On a few occasions in the last couple of weeks, when his name came up as a potential appointee to the Cabinet, Cavite Rep. Joseph Abaya always responded by saying he was a good soldier, and would help President Aquino in whatever capacity. We like that image of the good soldier, because it suggests a bracing sense of duty, to flag and country.
That sense was almost palpable last Friday, when both Abaya and Secretary Mar Roxas accepted their new marching orders from the President: Roxas to the Department of the Interior and Local Government, Abaya to replace Roxas at the Department of Transportation and Communications.
A tired Roxas looked like he felt the full weight of his new assignment, to fill the “big tsinelas” or slippers, in his politically astute phrase, of his friend the late Jesse Robredo.
What kind of appointee would Roxas make? Last week, we offered a basic taxonomy of DILG chiefs, culled from historical experience: some were executives appointed to tame the DILG bureaucracy, some were enforcers who prioritize peace and order, and some were electors, politicians who harness the department’s resources for political gain.
Critics of Roxas from both the right and the left, and also unnamed ones from within the administration, immediately saw his appointment as politically motivated; they said he was being deployed to the DILG to promote the interests of the Liberal Party he was party president of, and to which President Aquino belongs.
The notion that there is something untoward about appointing LP leaders to high positions can be quickly dealt with. The President ran as a Liberal, on a Liberal-coalition platform; if he were to stay true to his campaign commitments, shouldn’t he appoint those he ran with?
The idea that Roxas was moved to the DILG to prepare for the 2013 and even the 2016 elections—that is not so easily dismissed. But we must point out that Roxas, who topped the elections the last time he ran for the Senate, is not included in the slate of senators President Aquino is forming for next year’s polls; if Roxas were solely interested in higher elective office, would he put himself out of the running?
It is also difficult to imagine Roxas wearing Robredo’s uniform of plain shirt, shorts and slippers and then mixing with the people; his public image as a well-groomed “Mr. Palengke” shows him simultaneously part of and apart from ordinary people. We can also anticipate that he will need to learn to be more accessible, to just about anyone, if he is to truly follow in Robredo’s footsteps.
But on other key criteria, Roxas—and Abaya too—fit the Robredo-esque bill. They share a deserved reputation for professionalism; in Roxas’ case, it is a reputation that has survived service in the Cabinet of three very different presidents.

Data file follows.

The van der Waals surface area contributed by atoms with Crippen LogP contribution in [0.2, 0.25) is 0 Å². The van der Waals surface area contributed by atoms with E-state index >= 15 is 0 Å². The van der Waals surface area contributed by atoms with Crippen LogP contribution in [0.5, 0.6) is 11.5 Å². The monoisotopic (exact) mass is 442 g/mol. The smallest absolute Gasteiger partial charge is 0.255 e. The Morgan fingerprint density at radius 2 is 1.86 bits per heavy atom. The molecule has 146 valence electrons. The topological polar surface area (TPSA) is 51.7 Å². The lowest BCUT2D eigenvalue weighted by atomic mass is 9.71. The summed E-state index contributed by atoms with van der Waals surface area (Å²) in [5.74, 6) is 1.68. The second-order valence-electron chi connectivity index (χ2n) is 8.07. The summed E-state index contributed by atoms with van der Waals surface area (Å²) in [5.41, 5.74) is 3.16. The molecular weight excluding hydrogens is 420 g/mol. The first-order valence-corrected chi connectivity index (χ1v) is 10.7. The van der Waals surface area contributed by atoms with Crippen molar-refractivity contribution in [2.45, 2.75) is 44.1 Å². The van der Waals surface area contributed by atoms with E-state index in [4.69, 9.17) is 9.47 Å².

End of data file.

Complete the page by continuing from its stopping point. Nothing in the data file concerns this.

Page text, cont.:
We can expect both Roxas and Abaya, then, to be both magaling and matino—to use Robredo’s own terms of art for effective professionalism—in their new assignments.
Roxas and Abaya also share Robredo’s reformist agenda; the difference is that they would have learned from Robredo’s initial, sorry experience at the DILG. We note that while Abaya said he would work with the “high-caliber” team Roxas assembled at the DOTC and would only need to hire an executive assistant, Roxas emphasized that the President had given him the necessary authority to reconstitute the leadership team at the DILG—a pointed reference to the unusual case of Undersecretary Rico Puno, who had served as an alternative source of power in Robredo’s department.
We can expect Roxas and Abaya, then, to pursue reforms in good governance that their ally Robredo would have approved.
Above all: Despite a long political career, Roxas has never been tainted with any rumors of corruption. (Abaya too.) It is not that his own family’s great wealth insulates him from temptation; after all, there are any number of already wealthy politicians who suffer from unmoderated greed. It is or must be a matter of character, learned from the self-sacrificing example of his own father, the late senator Gerardo Roxas.
We can expect Roxas, then, and Abaya too, to be like Robredo in this vital regard: They will keep to the straight and narrow.
It is telling that, on the day of his appointment, Roxas made sure to mention to the media that he not only had the President’s full backing, he also had the support of the widow Leni Robredo—it was like a seal of approval, a benediction almost, on soldiers out to fight the good fight.
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